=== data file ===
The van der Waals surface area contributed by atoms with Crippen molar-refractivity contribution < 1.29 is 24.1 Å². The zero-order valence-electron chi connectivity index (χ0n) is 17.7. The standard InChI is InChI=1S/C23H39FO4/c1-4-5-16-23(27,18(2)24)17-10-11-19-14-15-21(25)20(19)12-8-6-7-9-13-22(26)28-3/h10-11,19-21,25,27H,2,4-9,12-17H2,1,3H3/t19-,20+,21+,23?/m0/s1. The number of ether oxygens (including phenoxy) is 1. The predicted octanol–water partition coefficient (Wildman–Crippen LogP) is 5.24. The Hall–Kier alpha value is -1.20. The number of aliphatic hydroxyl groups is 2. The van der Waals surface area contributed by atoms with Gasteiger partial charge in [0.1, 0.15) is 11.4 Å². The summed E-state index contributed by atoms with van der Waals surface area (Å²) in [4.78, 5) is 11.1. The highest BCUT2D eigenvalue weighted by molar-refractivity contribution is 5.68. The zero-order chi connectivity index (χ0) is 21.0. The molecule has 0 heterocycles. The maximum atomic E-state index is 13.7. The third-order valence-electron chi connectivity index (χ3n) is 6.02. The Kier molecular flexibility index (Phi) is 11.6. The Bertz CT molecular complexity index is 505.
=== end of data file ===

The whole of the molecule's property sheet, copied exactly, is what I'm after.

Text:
The van der Waals surface area contributed by atoms with Crippen molar-refractivity contribution < 1.29 is 24.1 Å². The zero-order valence-electron chi connectivity index (χ0n) is 17.7. The standard InChI is InChI=1S/C23H39FO4/c1-4-5-16-23(27,18(2)24)17-10-11-19-14-15-21(25)20(19)12-8-6-7-9-13-22(26)28-3/h10-11,19-21,25,27H,2,4-9,12-17H2,1,3H3/t19-,20+,21+,23?/m0/s1. The number of ether oxygens (including phenoxy) is 1. The predicted octanol–water partition coefficient (Wildman–Crippen LogP) is 5.24. The Hall–Kier alpha value is -1.20. The number of aliphatic hydroxyl groups is 2. The van der Waals surface area contributed by atoms with Gasteiger partial charge in [0.1, 0.15) is 11.4 Å². The summed E-state index contributed by atoms with van der Waals surface area (Å²) in [4.78, 5) is 11.1. The highest BCUT2D eigenvalue weighted by molar-refractivity contribution is 5.68. The zero-order chi connectivity index (χ0) is 21.0. The molecule has 0 heterocycles. The maximum atomic E-state index is 13.7. The third-order valence-electron chi connectivity index (χ3n) is 6.02. The Kier molecular flexibility index (Phi) is 11.6. The Bertz CT molecular complexity index is 505.